Letter from the Senior Digital Editor: The French Open and Emotional Investing

Emotional hedges have their places. Your long-term investment strategy is not one of them.

A woman lounging on a couch scrunches her hair in a sign of anxiety
(Image credit: Getty Images)

My fiancé, a massive tennis fan, has developed a ridiculous habit: he always bets against his favorite player.

It's an emotional hedge. If his favorite player wins, he's happy, and if his favorite player loses, well, at least he gets paid. It's come up a lot this past week as he watched the French Open and I sat beside him snickering and lightly suggesting he bet a dollar or two instead of 20 or more. 

It's funny, the way we tie emotions and money together. As much as I rolled my eyes at him this week, we've all been there in some form, haven't we?

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Maybe you have an emotional attachment to a stock because it was the first time you took the effort to model a valuation and you want to see if you're proven right, even though it's been tanking. Maybe you saw the market hitting highs in 2021 and made some riskier decisions driven by FOMO and outsized optimism. Maybe you sold a position in a successful company because they laid your friend off. Maybe you carry a superstition to never trade on Tuesdays — who knows.

"In theory, investment decisions should be calm, rational, and supported by careful research. But that’s just not how human nature works," David Rodeck wrote for Kiplinger

This week, I was thinking about when I started betting on sports (hey, at least it's not crypto) and kept betting on my favorite players and losing. At a certain point, I told my fiancé, "I have to stop thinking about betting as voting for who I like better." That was his turn to laugh at me. 

It's a similar game in investing. Although you could argue investing is a form of voting for who you like, you shouldn't make investments just because you really, really care for a certain company. More often than not, it should be because it's a good idea, not because it's a good feeling. 

If you want the good returns the market promises, you need to take the emotions out of it. Yes, that can mean avoiding investing in individual stocks, like senior investing writer Dan Burrows, which might feel boring. "But in investing, boring is the way to go," David Fox, a senior portfolio consultant at Wealth Enhancement Group, told Coryanne Hicks about index funds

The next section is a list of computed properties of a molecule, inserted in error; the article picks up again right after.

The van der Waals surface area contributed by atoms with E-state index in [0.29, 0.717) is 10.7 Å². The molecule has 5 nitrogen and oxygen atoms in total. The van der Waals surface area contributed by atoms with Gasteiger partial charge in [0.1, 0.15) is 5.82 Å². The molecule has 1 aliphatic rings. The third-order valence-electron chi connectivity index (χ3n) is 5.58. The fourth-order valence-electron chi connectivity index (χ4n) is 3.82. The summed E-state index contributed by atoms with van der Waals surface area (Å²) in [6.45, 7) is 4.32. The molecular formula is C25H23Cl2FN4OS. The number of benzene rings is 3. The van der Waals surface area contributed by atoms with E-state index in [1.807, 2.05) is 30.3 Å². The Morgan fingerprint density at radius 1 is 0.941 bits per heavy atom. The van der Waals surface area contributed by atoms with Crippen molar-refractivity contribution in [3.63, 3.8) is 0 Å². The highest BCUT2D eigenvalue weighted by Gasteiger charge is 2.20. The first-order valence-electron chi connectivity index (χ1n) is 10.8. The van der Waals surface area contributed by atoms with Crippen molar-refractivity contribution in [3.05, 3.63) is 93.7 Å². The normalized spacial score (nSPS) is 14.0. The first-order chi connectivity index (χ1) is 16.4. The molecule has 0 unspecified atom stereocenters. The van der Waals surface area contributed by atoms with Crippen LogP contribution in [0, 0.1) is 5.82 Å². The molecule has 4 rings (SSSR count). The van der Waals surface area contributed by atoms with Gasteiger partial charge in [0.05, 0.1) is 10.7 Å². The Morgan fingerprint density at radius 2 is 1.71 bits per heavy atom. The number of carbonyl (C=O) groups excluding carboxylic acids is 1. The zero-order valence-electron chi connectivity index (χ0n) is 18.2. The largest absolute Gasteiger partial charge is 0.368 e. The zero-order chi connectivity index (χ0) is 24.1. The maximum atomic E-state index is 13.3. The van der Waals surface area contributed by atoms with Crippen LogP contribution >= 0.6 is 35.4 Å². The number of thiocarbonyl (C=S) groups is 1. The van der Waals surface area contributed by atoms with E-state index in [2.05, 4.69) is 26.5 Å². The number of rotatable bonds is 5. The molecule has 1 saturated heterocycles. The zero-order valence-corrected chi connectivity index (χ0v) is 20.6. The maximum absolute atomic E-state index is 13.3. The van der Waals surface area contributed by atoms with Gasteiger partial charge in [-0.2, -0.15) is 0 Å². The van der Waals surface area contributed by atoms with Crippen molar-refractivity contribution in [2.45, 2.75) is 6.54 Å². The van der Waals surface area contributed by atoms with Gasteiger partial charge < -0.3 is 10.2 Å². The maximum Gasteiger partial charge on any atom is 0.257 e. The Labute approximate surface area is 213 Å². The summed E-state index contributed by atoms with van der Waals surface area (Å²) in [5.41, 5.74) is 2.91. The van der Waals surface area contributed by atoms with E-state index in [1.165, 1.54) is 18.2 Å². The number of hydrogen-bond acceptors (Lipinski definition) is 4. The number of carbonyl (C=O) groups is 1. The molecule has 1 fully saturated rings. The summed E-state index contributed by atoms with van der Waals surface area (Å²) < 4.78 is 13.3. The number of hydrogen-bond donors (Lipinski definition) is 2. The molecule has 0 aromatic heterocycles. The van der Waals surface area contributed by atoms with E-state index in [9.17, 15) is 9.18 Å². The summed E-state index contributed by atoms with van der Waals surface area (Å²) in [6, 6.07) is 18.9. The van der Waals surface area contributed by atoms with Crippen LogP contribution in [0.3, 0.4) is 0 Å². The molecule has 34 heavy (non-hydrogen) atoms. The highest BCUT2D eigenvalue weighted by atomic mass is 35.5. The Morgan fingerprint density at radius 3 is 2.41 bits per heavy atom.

So if you notice yourself hesitant to make an obvious investment decision, examine that feeling. Is it driven by an emotional attachment? Perhaps, instead of holding onto an flailing stock because your mom recommended you buy it 15 years ago, you call your mom and thank her for teaching you how to invest

And as for my fiancé and his emotional hedges? His favorite player is Novak Djokovic. He lost a lot of money this week, but he's very happy.


What I learned this week:

Alexandra Svokos
Senior Digital Editor

Alexandra Svokos is the senior digital editor of Kiplinger. She holds an MBA from NYU Stern in finance and management and a BA in economics and creative writing from Columbia University. Alexandra has a decade of experience in journalism, specializing in online newsrooms. She previously served as the senior editor of digital for ABC News, where she directed daily news coverage across topics through major events of the early 2020s for the network's website. Before that, she pioneered politics and election coverage for Elite Daily and went on to serve as the senior news editor for that group. 

Alexandra was recognized with an "Up & Comer" award at the 2018 Folio: Top Women in Media awards, and she was asked twice by the Nieman Journalism Lab to contribute to their annual journalism predictions feature. She has also been asked to speak on panels and give presentations on the future of media, including by the Center for Communication and Twipe.